Author Topic: GE turnaround plan includes big paycheck changes for execs, divesting units  (Read 220 times)

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Offline AbaraXas

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This may be time to pull the Buffett rule- when people panic- buy. There is no reason GE should be at 17/share and their restructure plan seems sound.

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General Electric Co. CEO John Flannery proposed major changes to the Boston-based conglomerate Nov. 13, most notably a plan to focus on its power, aviation and health care businesses and divest other units such as lighting and transportation.

The senior executives who sit in the company’s headquarters will see big changes of their own as part of the turnaround plan, in the form of their paychecks: More of their compensation will be tied to GE’s (NYSE: GE) stock performance, with less coming in cash, Flannery said.....

https://www.bizjournals.com/houston/news/2017/11/14/ge-turnaround-plan-includes-big-paycheck-changes.html




Offline thackney

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This may be time to pull the Buffett rule- when people panic- buy. There is no reason GE should be at 17/share and their restructure plan seems sound.

Buy low and sell high.

It can be emotionally tougher than it sounds.
Life is fragile, handle with prayer

Online Frank Cannon

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This may be time to pull the Buffett rule- when people panic- buy. There is no reason GE should be at 17/share and their restructure plan seems sound.

You sound like you probably went long Sears a couple years back. How's that working out?
“I believe if you work your butt off and pay taxes, you should be able to easily understand and navigate the laws, tax codes, health care and anything else the government puts in place that affects us all,” - Robert James Ritchie

Offline AbaraXas

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You sound like you probably went long Sears a couple years back. How's that working out?

Nope, their fundamentals suck.

However, I did get in with Ford at around .90c when the bailouts were taking place (and they were the one who refused them but were beaten down with the others). That paid for the down payment on my current home.

During Brexit, I am in on RBS and BCS, both of which have doubled since the 'panic'. I got in on FB at 30 shortly after the IPO when they had a big dip. AAPL at 94.

Just because something is beaten down doesn't mean it is an automatic buy. It is why it is going down. Is the market over-reacting to bad news which contradict the fundamentals? If so, then buy. If it is going down because the fundamentals aren't there and they are actually dying, then don't get in.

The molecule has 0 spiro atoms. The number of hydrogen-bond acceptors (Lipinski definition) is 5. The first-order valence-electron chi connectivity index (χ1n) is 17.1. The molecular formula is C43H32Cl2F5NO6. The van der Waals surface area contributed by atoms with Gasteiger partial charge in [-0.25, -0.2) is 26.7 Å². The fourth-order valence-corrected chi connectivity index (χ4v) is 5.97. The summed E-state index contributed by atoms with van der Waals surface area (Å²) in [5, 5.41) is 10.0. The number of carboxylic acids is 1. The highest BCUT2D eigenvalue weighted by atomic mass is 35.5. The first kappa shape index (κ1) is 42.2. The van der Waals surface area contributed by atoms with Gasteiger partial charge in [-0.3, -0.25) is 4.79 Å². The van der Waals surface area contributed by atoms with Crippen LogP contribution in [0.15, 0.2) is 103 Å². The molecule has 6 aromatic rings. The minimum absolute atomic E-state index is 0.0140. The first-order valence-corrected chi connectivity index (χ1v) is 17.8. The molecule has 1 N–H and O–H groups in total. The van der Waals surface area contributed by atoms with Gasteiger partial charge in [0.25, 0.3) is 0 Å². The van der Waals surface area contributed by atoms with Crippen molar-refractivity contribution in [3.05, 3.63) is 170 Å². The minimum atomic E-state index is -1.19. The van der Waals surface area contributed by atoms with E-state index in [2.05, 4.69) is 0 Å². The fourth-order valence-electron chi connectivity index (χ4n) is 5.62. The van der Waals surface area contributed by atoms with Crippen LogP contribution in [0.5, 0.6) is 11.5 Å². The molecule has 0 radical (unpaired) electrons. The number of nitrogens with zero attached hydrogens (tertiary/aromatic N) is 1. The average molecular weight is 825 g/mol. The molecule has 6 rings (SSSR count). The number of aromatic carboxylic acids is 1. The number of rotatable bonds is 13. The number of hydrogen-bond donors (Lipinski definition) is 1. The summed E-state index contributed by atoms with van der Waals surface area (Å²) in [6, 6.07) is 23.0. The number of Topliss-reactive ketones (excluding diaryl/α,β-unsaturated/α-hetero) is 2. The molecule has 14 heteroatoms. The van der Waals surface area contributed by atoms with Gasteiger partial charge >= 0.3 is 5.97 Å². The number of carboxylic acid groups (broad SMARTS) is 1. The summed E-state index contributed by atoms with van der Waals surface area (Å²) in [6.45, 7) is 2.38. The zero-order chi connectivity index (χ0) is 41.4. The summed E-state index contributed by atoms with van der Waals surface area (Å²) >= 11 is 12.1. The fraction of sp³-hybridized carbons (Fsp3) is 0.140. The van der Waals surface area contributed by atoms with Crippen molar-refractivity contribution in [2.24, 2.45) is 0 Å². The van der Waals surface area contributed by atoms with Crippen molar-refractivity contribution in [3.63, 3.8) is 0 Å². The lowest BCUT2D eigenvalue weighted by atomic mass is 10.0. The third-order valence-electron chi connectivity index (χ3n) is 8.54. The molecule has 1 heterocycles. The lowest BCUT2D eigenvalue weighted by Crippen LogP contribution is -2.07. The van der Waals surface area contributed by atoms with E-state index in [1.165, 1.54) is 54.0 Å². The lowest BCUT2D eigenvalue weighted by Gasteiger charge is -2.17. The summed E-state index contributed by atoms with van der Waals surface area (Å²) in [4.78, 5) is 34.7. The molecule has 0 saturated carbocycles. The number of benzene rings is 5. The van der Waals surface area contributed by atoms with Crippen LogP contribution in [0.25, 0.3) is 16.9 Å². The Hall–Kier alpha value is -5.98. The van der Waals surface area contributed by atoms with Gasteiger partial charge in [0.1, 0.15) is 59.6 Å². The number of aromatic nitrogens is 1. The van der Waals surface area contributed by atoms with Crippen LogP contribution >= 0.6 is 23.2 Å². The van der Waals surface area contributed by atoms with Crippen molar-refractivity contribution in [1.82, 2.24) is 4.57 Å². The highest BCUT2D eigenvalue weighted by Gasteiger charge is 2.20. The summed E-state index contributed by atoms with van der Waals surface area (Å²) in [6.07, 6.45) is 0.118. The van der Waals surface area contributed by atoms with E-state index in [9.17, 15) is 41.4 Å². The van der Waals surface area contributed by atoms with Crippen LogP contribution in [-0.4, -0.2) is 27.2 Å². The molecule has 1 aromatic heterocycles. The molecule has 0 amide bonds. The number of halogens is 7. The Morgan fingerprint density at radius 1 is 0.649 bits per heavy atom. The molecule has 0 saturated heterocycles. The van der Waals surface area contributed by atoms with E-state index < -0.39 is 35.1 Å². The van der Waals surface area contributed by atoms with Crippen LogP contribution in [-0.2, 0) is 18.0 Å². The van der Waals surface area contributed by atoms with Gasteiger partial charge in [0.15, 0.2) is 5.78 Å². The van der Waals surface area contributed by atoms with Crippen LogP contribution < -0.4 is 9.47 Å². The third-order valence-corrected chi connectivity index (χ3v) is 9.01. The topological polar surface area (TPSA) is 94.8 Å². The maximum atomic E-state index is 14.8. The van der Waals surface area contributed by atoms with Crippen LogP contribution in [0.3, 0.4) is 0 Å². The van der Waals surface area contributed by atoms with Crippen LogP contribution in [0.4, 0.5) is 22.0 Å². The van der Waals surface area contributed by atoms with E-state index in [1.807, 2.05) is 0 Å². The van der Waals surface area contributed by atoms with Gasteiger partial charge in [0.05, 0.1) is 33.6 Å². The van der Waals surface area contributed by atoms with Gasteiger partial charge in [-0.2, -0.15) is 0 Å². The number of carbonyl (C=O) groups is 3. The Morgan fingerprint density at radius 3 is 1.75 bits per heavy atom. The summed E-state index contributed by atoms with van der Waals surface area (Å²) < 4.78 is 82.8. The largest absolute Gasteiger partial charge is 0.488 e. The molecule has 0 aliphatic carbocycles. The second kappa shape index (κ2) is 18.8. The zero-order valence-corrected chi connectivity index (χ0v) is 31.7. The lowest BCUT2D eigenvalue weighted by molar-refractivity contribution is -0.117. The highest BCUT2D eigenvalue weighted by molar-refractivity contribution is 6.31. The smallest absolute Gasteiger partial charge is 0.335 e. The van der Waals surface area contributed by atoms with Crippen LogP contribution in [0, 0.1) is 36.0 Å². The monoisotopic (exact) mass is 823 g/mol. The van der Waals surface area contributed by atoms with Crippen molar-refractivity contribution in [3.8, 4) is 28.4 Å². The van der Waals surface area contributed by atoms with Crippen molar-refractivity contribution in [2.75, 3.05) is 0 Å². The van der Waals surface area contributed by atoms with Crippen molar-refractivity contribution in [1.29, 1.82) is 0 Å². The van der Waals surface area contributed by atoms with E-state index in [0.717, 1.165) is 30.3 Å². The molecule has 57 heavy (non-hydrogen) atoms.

« Last Edit: November 14, 2017, 04:28:04 PM by AbaraXas »

Online Frank Cannon

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I got a hot tip for you......

“I believe if you work your butt off and pay taxes, you should be able to easily understand and navigate the laws, tax codes, health care and anything else the government puts in place that affects us all,” - Robert James Ritchie

Offline AbaraXas

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I got a hot tip for you......




Unfortunately they are privately held, not for open market trading. That also means their financials aren't made public.

Online Frank Cannon

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Unfortunately they are privately held, not for open market trading. That also means their financials aren't made public.

For now. Just wait till the IPO hits. It's going to be a goldmine.
“I believe if you work your butt off and pay taxes, you should be able to easily understand and navigate the laws, tax codes, health care and anything else the government puts in place that affects us all,” - Robert James Ritchie

Offline AbaraXas

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For now. Just wait till the IPO hits. It's going to be a goldmine.

LOL, after what they went through with their previous CEO, Elizabeth Holmes, I think I'll skip it.

Online EasyAce

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This may be time to pull the Buffett rule- when people panic- buy. There is no reason GE should be at 17/share and their restructure plan seems sound.
I have to admit I have kind of a soft spot for General Electric, since I grew up with a few of their
appliances in our home and my first pocket transistor radio was made by GE . . .